- The reason feminism arose was a response to the oppression of women under a patriarchal society (a male driven society). This creates an unavoidably paradoxical position for men on one level as they can’t fully remove themselves from their position of privilege. See that view by the National Organization for Men Against Sexisim explained here.
- Also, when we are talking about being active in a movement, it isn’t really appropriate for a member of an “out-group” to lead the “in-group”. Generally, a movement about women needs women as leaders, a movement like Black Lives Matter need black leaders. Those who aren’t part of a group by nature, but want to support a group are “allies”. This is explained well in the video below.
Can Men Be Feminists? That is the question we ask on this page, who better to answer the question than “someone who isn’t me“.
Do Feminists Hate Men and Femininity?
The idea that feminists hate men, or don’t want women to be feminine, is a matter of misunderstanding. All groups who are oppressed fight oppression through rebellion, this was no different for women during women’s suffrage or women’s liberation.
The suffragettes may have rebelled against the traditional role of women, and different feminists groups have held different beliefs over time (see waves of feminism), but modern feminist theory supports equality and choices for all genders as a general rule (remember people are individuals).
Some feminists see women as an equal, but supporting role, to men. Other feminists see women as greater than men. Some push for modesty, others push for sexual liberation, the way different women and cultures view feminism runs a wide gambit of beliefs.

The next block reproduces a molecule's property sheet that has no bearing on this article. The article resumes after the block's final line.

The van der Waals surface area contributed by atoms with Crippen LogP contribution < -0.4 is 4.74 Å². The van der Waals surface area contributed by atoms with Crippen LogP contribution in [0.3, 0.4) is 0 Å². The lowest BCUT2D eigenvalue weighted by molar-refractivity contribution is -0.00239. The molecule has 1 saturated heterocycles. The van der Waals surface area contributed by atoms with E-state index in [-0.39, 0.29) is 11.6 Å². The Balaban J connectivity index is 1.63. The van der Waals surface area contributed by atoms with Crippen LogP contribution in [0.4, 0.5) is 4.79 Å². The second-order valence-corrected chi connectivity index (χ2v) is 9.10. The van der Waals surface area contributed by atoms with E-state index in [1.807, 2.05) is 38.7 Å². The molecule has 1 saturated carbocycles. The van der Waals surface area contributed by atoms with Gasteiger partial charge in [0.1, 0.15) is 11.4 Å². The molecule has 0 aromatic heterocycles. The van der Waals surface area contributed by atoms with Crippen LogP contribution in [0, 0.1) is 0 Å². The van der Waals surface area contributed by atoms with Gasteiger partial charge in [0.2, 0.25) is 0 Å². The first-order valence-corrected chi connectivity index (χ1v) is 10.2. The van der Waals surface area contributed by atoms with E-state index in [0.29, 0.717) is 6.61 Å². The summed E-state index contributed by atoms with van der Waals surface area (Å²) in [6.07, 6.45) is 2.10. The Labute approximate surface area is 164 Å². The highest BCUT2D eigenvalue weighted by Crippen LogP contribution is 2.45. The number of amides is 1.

A video about women’s suffrage (from a male point of view, as per the topic of this page). Modern feminism has its roots in the oppression of women.
TIP: Feminism arises from the Age of Reason and the Enlightenment thinkers (a sibling of liberalism one could say). See the history of liberalism.
What is Feminism?
Feminism is a range of ideologies, philosophies, and movements that advocate women’s rights on the grounds of political, social, and economic equality to men. Feminism began as a reaction to the long and global history of the oppression of women, but it has since grown into a stance against all gender-related oppression.
An explanation of the history of western feminism and the waves of feminism.
FACT: Feminism is not the idea that women “are greater than men”. That is sexism.
Feminist Theory Versus Feminist Activism
There are more than two groups of feminists, but to make it simple.
- Feminist theory denotes a belief system.
- Feminist activists advocate on the behalf of gender equality.
Feminist political and social activists campaign in areas such as: “reproductive rights, domestic violence, gay marriage, and workplace issues such as family medical leave, equal pay, and sexual harassment and discrimination. Anytime stereotyping, objectification, infringements of human rights, or gender- or sexuality-based oppression occurs, it’s a feminist issue.”
Men can believe in the idea of equality and be a feminist, and/or actively support movements and be an activist. The distinction is between action and mentality.
What is Equality?
Equality is equal opportunity, status, and rights. It’s largely symbolic and ideological and represents fairness. It does not pretend that everyone is the same or that everyone should be treated the same, it’s a respect for differences with a focus on the fundamental core principle of a free society that “all people are created equal”. Learn more about equality.